The year is 1916, Europe is at war, and American industrialists are getting rich. Englishman Benedict Cramb deserts the trench warfare of northern France and stows away on an outbound transatlantic ship. When the ship docks in New York City, a place untouched and largely unaware of the horrors of war, he realizes that this is the place to reinvent himself.
Ben soon falls under the sway of the urbane and mysterious Julius McAteer, who sees in Ben his chance to finely hone the tools of someone who can master the art of the con. They concoct a ruse, pick their mark - a blustering Midwestern cattleman named Henry Jergens - and the game is afoot.
In the process, Ben falls in love with the beguiling actress Katherine Howells, who in turn is connected to even more men of vast means. But the further Ben follows the money in New York, the closer he moves back to the war in Europe and his shattering experiences there.
This compellng novel is rich in historical detail and filled with suspense, romance and adventure.
There were some very good things about this book. It started really strongly and evoked the horrors of life in the trenches very well. This standard was maintained through the hero's recovery from war wounds and on through his trip as a stowaway to New York City.
After this, the story floundered. Unfortunately, I struggled to keep track of the plot from this point. I did listen on to the end, and it had its moments, but overall it was a disappointment given its initial promise.
The narrator was unsuited to the job. The hero was a working class Cockney, and most other characters were American, but he delivered the whole narration in a middle class English accent. This didn't help my understanding of the story, and definitely didn't breathe any life into it. I honestly think I could have done a better job myself.
I also found the big explosion in Manhattan at the end quite bizarre. It was somehow meant to show that the war had come to America, but it didn't really work for me and I just thought the story had lost its way.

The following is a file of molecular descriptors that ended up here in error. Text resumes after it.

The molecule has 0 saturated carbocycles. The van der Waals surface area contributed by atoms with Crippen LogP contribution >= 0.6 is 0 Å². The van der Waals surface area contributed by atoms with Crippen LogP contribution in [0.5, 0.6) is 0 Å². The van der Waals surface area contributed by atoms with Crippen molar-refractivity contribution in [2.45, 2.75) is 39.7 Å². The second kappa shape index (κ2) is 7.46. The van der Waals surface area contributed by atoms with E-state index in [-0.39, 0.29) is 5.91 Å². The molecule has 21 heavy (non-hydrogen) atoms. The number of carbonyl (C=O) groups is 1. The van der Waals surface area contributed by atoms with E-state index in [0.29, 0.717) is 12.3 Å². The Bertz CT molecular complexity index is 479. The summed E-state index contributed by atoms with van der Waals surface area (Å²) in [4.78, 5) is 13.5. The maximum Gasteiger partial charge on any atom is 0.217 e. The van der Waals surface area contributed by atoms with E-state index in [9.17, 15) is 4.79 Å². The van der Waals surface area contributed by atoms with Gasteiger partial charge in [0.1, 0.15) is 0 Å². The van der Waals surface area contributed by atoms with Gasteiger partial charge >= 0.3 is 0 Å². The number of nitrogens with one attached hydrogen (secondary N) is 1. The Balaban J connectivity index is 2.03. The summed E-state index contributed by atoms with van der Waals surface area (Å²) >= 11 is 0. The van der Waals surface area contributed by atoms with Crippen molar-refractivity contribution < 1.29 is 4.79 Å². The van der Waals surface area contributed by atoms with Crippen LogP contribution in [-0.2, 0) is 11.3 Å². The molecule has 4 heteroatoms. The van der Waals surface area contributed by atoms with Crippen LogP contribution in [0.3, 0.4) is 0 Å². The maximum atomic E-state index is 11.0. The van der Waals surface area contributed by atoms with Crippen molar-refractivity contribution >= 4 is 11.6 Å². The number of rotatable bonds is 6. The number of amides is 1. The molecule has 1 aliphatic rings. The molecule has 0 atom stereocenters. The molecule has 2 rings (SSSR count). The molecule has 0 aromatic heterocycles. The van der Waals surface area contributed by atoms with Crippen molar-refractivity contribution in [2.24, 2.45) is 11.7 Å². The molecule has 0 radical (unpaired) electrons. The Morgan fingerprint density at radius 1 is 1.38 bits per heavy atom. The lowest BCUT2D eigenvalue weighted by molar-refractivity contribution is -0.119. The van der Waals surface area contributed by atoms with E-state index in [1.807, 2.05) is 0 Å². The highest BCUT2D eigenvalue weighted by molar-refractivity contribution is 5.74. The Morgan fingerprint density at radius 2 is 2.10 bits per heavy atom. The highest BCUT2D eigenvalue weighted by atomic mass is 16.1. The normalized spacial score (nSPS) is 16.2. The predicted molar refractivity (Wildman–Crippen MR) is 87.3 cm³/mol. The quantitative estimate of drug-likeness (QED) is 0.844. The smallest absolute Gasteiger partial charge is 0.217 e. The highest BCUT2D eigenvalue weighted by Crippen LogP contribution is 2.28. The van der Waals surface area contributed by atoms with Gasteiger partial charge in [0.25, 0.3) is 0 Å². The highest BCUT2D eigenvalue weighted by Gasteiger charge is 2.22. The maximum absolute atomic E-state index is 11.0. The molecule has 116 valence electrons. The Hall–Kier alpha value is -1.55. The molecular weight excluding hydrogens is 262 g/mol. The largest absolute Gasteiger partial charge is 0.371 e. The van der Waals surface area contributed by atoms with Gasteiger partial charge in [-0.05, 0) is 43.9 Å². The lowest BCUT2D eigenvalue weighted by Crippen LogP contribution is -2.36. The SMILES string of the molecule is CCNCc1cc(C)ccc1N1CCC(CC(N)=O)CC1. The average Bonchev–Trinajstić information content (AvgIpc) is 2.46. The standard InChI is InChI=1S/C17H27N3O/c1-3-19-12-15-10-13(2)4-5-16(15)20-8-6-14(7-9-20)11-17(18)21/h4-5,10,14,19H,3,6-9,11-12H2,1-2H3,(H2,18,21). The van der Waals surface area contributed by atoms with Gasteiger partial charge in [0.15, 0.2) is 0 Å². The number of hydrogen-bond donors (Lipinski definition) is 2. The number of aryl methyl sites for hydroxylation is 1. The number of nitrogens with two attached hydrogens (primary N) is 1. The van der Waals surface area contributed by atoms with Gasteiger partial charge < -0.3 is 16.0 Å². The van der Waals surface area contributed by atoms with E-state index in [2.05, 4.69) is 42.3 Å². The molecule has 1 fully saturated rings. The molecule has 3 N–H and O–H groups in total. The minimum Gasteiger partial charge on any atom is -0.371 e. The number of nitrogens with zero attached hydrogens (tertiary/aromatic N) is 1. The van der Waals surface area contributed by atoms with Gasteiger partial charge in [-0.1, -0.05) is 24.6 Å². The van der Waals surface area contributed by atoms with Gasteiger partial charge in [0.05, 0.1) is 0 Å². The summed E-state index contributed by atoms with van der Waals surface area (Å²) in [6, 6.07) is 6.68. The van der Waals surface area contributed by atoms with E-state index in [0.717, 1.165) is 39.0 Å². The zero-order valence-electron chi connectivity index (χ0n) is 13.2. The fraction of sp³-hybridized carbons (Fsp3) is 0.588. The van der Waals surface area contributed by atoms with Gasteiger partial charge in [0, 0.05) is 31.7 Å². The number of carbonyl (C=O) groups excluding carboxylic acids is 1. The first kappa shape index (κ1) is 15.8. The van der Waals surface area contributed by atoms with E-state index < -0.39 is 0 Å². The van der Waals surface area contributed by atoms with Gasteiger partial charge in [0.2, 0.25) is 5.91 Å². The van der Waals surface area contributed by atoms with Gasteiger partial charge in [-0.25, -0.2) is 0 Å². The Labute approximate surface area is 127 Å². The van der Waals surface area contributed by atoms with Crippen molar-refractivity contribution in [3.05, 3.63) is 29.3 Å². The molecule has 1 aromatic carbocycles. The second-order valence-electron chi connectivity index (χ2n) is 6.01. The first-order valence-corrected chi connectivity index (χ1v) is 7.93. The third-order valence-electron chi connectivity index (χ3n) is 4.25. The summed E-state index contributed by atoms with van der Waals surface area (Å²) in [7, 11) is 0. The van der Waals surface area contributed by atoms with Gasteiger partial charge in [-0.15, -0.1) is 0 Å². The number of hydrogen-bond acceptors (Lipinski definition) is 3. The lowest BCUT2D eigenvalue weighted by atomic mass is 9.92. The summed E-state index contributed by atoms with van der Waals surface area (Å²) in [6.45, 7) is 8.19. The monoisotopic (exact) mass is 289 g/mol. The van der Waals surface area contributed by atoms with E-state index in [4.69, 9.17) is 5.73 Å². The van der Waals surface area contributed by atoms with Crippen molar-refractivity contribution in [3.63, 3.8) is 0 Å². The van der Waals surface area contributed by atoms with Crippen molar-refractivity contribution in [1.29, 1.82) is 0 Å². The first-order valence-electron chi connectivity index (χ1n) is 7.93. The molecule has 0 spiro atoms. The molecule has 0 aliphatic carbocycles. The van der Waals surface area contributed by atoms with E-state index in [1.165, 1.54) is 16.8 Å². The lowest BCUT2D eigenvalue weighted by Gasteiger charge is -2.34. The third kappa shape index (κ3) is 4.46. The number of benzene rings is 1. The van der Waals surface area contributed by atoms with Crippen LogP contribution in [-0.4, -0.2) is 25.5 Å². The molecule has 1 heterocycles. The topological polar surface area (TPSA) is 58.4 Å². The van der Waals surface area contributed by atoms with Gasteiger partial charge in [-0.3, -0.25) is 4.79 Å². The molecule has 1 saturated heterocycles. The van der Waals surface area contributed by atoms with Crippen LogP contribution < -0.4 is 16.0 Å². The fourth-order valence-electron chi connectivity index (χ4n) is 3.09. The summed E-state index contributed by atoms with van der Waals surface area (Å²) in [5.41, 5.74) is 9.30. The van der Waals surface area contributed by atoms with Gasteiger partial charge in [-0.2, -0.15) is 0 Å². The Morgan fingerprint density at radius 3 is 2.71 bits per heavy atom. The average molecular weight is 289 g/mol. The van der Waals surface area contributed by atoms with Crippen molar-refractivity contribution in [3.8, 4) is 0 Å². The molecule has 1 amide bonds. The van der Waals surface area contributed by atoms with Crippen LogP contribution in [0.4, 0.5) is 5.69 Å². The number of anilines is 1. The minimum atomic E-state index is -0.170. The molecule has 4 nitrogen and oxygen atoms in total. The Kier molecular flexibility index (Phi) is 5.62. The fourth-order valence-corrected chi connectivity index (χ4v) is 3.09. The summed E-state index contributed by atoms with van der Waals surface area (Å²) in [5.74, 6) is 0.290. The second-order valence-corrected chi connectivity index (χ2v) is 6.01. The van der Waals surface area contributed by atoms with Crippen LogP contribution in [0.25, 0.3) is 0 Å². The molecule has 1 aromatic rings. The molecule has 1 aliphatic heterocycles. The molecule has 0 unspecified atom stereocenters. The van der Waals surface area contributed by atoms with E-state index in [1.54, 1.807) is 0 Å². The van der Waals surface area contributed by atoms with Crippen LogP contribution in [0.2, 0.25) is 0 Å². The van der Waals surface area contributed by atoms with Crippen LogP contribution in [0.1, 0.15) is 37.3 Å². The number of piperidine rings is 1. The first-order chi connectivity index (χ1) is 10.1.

5 of 5 people found this review helpful
One of the most beautifully written novels I've heard/read in a while. Evocative language and shifting perspective make Dizzy City an intriguing novel.
1 of 1 people found this review helpful
What would have made Dizzy City better?
The worst ever, could not finish listening to the book. Monitone voice, so boring, hated it, dont waste your credits.
What was most disappointing about Nicholas Griffin’s story?
How could the performance have been better?
Use a better narator with charactor
Any additional comments?
Story could have been so interesting, just couldent stand the voice
I agree with "Lost in Manhattan." The first part of the novel detailing the main character's upbringing, war experience, and initial time in America is absorbing and shows promise. Suddenly, without reason or warning, the point of view shifts. With that shift, I completely lost interest even though the con game was supposedly becoming more complex at that point.
The reader made no sense at all. Everyone in America had an English accent. There are many other readers who could have done a much better job.
This book was written in a very clever way. As I read and the story unfolded, I became quite involved in trying to figure things out. The characters are interesting and the various parts of the book give background on how each got to where they were in the story itself. As I said, clever. However, the ending was a total dud. I rarely give a book 3 stars - either I really like one or I don't.....I gave this 3 because I did like it - until the end.
Way too slow. I kept with it for about five chapters then threw in the towel.